480 V VFD output does not exceed 1.45 times the AC RMS voltage intentionally at the drive output as DC which is equal to the peak (not RMS) AC voltage…so same as an AC RMS 480 V rating. When we consider reflected wave (ringing) voltages cannand do go higher but since this is momentary and 600 V cable is actually tested to something like 2.5 times it’s label, ordinary wire goes much higher and VFD manufacturers take advantage of and have tested this as long as you respect length limits. No special VFD cable needed. Same with motors up to a point. I do drives all the time and I’ve dealt specifically with this issue. Many vendors try to up sell customers on VFD cable. The only time it is necessary is when you are exceeding the VFD distance limit and not addressing it with filters but rather slapping in an upgraded (VFD rated) motor and using VFD cable which pushes you from around 1200 V peak rating to usually around 1800 V peak rating by Code but a lot of motors and cables exceed this even more. Usually installing an output dv/dt filter is cheaper. So the 600 V comment is from somebody that has never done drives or got taken to the cleaners by an unscrupulous vendor….with one exception see next paragraph.

As to the RF comment this is mostly true. Drives do generate significant RF in the first place but the shielding really isn’t for that. It’s to avoid induction problems where if you have two drives and two motor cables fed from them in a common raceway at some point an output pulse on one drive can induce a corresponding pulse in the other drive cable. If the other drive outputs at the same time it doubles the voltage which again gets us back to the reflected wave problem but much sooner. In robots all the cables run together in very tight wire trays so this is necessary. Breaks in shielding as long as they don’t coincide and the ground is carried through aren’t a problem…that’s what exists at the ends anyway. So depending on if you have other cables such as the knuckle motor cable it should be shielded. If the controls were NOT 24 V then induced issues would be a concern but like nearby VFDs this is an AC thing not DC.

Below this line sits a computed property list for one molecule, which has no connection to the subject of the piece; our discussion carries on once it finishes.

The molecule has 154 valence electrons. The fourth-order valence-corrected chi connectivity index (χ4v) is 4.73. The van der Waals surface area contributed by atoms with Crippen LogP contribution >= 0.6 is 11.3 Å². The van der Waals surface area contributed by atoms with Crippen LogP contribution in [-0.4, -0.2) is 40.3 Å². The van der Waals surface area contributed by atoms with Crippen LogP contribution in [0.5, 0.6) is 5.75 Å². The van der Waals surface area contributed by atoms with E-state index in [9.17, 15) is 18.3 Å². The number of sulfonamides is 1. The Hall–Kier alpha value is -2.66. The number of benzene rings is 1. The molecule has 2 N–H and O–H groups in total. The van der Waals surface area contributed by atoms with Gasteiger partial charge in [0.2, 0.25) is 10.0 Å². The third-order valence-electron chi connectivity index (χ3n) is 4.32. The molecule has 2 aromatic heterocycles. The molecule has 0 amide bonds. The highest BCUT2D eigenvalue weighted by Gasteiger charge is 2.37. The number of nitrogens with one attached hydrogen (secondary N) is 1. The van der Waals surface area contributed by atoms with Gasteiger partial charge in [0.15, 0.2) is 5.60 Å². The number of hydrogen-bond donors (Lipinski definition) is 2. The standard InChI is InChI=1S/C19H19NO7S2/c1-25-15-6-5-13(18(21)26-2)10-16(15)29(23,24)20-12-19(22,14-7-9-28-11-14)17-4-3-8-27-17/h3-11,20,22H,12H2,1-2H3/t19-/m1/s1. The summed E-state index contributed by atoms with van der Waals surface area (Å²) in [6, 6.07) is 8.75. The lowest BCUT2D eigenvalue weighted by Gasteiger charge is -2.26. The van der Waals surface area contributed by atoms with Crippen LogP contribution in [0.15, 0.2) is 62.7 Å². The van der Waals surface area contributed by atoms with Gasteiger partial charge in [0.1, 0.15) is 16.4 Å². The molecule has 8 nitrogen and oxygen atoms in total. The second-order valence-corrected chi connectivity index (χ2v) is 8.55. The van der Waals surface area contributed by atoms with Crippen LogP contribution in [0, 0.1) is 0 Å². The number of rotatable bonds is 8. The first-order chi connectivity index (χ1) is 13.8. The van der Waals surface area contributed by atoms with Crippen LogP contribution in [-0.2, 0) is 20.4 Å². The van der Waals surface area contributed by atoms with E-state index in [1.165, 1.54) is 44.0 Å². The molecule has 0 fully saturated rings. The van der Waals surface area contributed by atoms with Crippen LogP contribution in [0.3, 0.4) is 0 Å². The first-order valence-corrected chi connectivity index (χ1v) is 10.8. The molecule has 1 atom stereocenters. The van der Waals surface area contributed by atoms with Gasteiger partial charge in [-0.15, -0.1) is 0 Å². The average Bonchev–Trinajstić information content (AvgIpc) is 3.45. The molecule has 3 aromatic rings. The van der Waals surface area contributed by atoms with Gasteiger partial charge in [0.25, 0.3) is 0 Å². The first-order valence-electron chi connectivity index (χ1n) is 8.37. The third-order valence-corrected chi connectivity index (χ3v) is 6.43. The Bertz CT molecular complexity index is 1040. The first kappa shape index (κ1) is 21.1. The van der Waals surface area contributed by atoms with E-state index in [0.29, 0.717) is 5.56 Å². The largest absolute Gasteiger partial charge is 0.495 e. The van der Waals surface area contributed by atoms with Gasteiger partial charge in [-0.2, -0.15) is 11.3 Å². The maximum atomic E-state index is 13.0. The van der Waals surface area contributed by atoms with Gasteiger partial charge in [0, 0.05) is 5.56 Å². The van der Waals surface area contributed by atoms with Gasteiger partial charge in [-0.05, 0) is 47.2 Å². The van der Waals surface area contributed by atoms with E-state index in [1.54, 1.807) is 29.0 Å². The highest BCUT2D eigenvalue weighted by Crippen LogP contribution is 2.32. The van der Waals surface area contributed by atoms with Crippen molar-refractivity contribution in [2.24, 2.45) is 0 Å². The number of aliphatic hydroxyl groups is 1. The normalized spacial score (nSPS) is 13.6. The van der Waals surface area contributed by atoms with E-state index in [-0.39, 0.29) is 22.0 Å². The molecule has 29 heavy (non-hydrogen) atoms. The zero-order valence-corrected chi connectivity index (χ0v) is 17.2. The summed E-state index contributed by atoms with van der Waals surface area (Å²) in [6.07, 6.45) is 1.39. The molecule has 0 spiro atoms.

As to Listing and wire size WTF? Might want to go back to reading up. NEC and UL have a minimum of 18 gauge in general power wiring for fault reasons. CEC might be different but US Codes allow much smaller even outside of power limited wiring. 16-18 gauge is commonly required on newer industrial controls because the terminals are getting too small as they try to jam more crap into smaller boxes, especially 24 VDC where typically the load might be 10 mA. You physically can’t get a 14 gauge wire onto the integrated terminals of a current model Allen Bradley PLC or a Honeywell DCS and the labels don’t allow it so it would be a Code violation. Keep in mind this is industrial, not residential. Romex has no place here and neither do residential rules. The assembly vs. genera rules do apply but the manufacturer didn’t use 20 gauge.